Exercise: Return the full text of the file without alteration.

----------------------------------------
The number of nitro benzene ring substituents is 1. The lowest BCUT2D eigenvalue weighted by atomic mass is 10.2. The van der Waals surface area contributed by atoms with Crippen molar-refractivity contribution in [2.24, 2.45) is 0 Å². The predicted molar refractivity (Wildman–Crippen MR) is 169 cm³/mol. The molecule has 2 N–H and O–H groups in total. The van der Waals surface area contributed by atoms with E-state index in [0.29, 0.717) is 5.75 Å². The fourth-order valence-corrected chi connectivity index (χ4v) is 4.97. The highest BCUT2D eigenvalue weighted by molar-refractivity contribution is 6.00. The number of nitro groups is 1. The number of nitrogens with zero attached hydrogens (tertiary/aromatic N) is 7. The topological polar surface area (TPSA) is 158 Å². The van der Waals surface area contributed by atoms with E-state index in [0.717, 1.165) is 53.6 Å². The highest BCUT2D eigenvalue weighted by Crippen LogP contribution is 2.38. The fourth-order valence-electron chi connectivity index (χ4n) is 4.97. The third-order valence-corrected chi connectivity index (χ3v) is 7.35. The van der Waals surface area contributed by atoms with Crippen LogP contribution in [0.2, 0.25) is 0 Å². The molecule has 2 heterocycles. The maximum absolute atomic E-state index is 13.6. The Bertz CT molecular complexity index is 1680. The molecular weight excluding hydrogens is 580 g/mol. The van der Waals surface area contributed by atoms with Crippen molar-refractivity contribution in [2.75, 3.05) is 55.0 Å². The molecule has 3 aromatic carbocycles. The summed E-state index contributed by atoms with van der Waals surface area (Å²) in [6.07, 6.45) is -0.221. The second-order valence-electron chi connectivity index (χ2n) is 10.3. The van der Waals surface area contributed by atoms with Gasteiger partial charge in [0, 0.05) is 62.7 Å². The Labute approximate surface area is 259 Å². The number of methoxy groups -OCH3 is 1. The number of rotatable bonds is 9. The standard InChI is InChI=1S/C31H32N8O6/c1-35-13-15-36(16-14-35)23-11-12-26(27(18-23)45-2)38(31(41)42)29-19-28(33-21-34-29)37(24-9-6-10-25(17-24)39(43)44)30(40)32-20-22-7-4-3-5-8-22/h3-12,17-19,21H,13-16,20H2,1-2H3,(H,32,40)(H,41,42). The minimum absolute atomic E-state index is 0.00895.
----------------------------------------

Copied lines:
The number of nitro benzene ring substituents is 1. The lowest BCUT2D eigenvalue weighted by atomic mass is 10.2. The van der Waals surface area contributed by atoms with Crippen molar-refractivity contribution in [2.24, 2.45) is 0 Å². The predicted molar refractivity (Wildman–Crippen MR) is 169 cm³/mol. The molecule has 2 N–H and O–H groups in total. The van der Waals surface area contributed by atoms with E-state index in [0.29, 0.717) is 5.75 Å². The fourth-order valence-corrected chi connectivity index (χ4v) is 4.97. The highest BCUT2D eigenvalue weighted by molar-refractivity contribution is 6.00. The number of nitro groups is 1. The number of nitrogens with zero attached hydrogens (tertiary/aromatic N) is 7. The topological polar surface area (TPSA) is 158 Å². The van der Waals surface area contributed by atoms with E-state index in [0.717, 1.165) is 53.6 Å². The highest BCUT2D eigenvalue weighted by Crippen LogP contribution is 2.38. The fourth-order valence-electron chi connectivity index (χ4n) is 4.97. The third-order valence-corrected chi connectivity index (χ3v) is 7.35. The van der Waals surface area contributed by atoms with Crippen LogP contribution in [0.2, 0.25) is 0 Å². The molecule has 2 heterocycles. The maximum absolute atomic E-state index is 13.6. The Bertz CT molecular complexity index is 1680. The molecular weight excluding hydrogens is 580 g/mol. The van der Waals surface area contributed by atoms with Crippen molar-refractivity contribution in [2.75, 3.05) is 55.0 Å². The molecule has 3 aromatic carbocycles. The summed E-state index contributed by atoms with van der Waals surface area (Å²) in [6.07, 6.45) is -0.221. The second-order valence-electron chi connectivity index (χ2n) is 10.3. The van der Waals surface area contributed by atoms with Gasteiger partial charge in [0, 0.05) is 62.7 Å². The Labute approximate surface area is 259 Å². The number of methoxy groups -OCH3 is 1. The number of rotatable bonds is 9. The standard InChI is InChI=1S/C31H32N8O6/c1-35-13-15-36(16-14-35)23-11-12-26(27(18-23)45-2)38(31(41)42)29-19-28(33-21-34-29)37(24-9-6-10-25(17-24)39(43)44)30(40)32-20-22-7-4-3-5-8-22/h3-12,17-19,21H,13-16,20H2,1-2H3,(H,32,40)(H,41,42). The minimum absolute atomic E-state index is 0.00895.